If you’re enjoying breakfast or lunch right now, I recommend waiting to read this post until after you finish your meal. Today we’re going to get really personal and to talk about the toilet. Not only are we going to talk about the humble toilet, we’re also going to visit my bathroom and look at pictures of my toilet bowl. Our online friendship is about to go to a whole new level! From drinking lattes to cleaning toilets…oh yeah!
Cleaning Versus Disinfecting
To begin our toilet talk, let’s talk about cleaning versus disinfecting, since these are actually two different cleaning actions performed with very different cleaning products.
In my humble cleaning opinion, most of us just need to clean regularly, not disinfect. Cleaning consists of regular home maintenance: dusting, wiping surfaces, using soap to wash our hands, washing and sweeping the floor with hot water and possibly soap, vacuuming, spraying and wiping mirrors and glass, etc. These cleaning tasks are usually performed with water and a natural soap or detergent, like castile soap or Sal Suds, which keep a home from harboring unwanted dust and dirt. Regular cleaning maintenance encourages that “put together” look so many of us desire (a subjective term when you have young children…the struggle is real).
Disinfecting is an activity that’s (generally) done after cleaning and, in my cleaning opinion, needs to be done much less often in the average home. “Disinfecting…refers to killing a high percentage of the germs on a surface or rendering them incapable of reproducing.” (source)
Disinfecting takes care of more than just dirt, grease, or dust. Disinfecting knocks-out the bad germs that can make us ill. I don’t believe disinfecting every surface on a regular basis is essential in the modern-day home. Now when the stomach virus comes knocking, or I cut raw meat on my favorite cutting board, I’m all about using a homemade disinfectant spray.
All that being said, there is one area of the home that I personally believe should be regularly disinfected (and this is where we get all personal with toilet talk and pictures, brace yourself): the hard-working toilet bowl!
How to Clean and Disinfect a Toilet Bowl, Naturally
I have two favorite recipes for cleaning the toilet bowls in my home: a liquid cleaner and a powder cleaner. Both cleaners clean the toilet bowl very well. My choice between which cleaner to make and use is usually just a matter of which ingredients I have on hand, and if I want a long-term storage powder or a short-term storage liquid cleaner. Right now, I’m using the powder cleaner. PS: I’m going to share this recipe, which is from the DIY Natural Cleaning Challenge, below.
Cleaning the toilet bowl with one of my homemade cleaners is as simple as mixing the powder or liquid ingredients, squirting or sprinkling the cleaner on the sides of the toilet bowl, and then letting the cleaner rest in the toilet for a few minutes. Easy peasy! Just think, a homemade cleaner that’s just as easy to use as a store-bought cleaner, but without the mystery ingredients.
Once the cleaner rests for a few minutes, it’s time to scrub! You’re going to need a handy toilet bowl brush to complete this next step. Scrub the cleaner against the toilet bowl sides. Then, flush the toilet. The toilet bowl is now clean (AKA: the dirt and well, you know what else has been removed).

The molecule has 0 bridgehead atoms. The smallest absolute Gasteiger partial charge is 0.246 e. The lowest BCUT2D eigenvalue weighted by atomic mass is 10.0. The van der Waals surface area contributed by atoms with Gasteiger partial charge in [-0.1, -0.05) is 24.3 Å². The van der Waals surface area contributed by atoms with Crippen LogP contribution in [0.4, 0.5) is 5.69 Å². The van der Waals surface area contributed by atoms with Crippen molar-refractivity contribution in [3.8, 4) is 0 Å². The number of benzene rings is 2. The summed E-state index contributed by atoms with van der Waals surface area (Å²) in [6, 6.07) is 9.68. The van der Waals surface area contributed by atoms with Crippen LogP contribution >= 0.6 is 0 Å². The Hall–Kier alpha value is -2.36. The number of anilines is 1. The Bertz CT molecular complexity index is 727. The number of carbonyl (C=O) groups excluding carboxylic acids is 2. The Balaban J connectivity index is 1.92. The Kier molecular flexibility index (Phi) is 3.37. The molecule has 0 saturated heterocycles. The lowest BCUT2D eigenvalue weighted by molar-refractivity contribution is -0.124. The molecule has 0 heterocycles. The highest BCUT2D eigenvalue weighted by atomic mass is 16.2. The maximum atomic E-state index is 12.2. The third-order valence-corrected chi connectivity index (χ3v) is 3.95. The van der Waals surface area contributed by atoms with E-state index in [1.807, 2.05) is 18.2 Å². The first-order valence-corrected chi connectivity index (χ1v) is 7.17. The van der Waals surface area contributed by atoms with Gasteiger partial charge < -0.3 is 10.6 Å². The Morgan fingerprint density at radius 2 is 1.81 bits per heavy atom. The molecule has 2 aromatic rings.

Now it’s time to disinfect. When it comes to naturally disinfecting surfaces, two ingredients work very well: hydrogen peroxide and/or vinegar. In the kitchen, these two disinfectants are a powerhouse when used back to back to disinfect a surface (you should NEVER combine the two ingredients into one cleaner). When it comes to toilet bowl disinfecting, I only use one ingredient: hydrogen peroxide or vinegar. Simply attach a spray nozzle on the hydrogen peroxide bottle or vinegar bottle (if your vinegar bottle is bulk-size, just pour the vinegar into the toilet bowl or pour the vinegar into a separate spray bottle). Then, spray or pour the disinfectant on the sides of the toilet bowl. Let the disinfectant rest for 30 minutes so it can work against germs, then flush!
If you want use vinegar to disinfect your toilet bowl, but hate the smell of vinegar, use the citrus-infused vinegar we made last week (just don’t dilute the vinegar concentrate before pouring or spraying it in the toilet bowl).
Now your toilet bowl is naturally clean and disinfected!
Powder Toilet Bowl Cleaner
- 1/2 cup baking soda
- 1/2 cup borax
- 1/2 cup coarse sea salt or kosher, You can find an inexpensive 3lb box at most grocery stores. Don’t waste money and use expensive mineral-rich salt like Himalayan salt, in this recipe.
- 15 drops grapefruit essential oil or favorite cleaning essential oil
- 1 lid with holes such as: a mason jar drink top, or a Parmesan cheese topper. Only use this lid when the powder is needed. The top used to store the powder shouldn’t expose the powder to the air.
- Combine the ingredients in a storage container.
- Clean the toilet bowl: Sprinkle the sides of the toilet bowl. Let the powder rest for 15 minutes, then scrub the toilet with a toilet bowl brush, and flush.
- Disinfect the toilet bowl: Spray hydrogen peroxide or vinegar on the sides of the toilet bowl, let the spray rest for 30 minutes, then flush.
Free PDF cheatsheet
How to Make Your Own Homemade Bathroom Cleaners
7 All-Time Favorite Recipes
I think that vinegar is not good idea. Vinegar destroy the toilet. Is it true?
Vinegar will not ruin your toilet.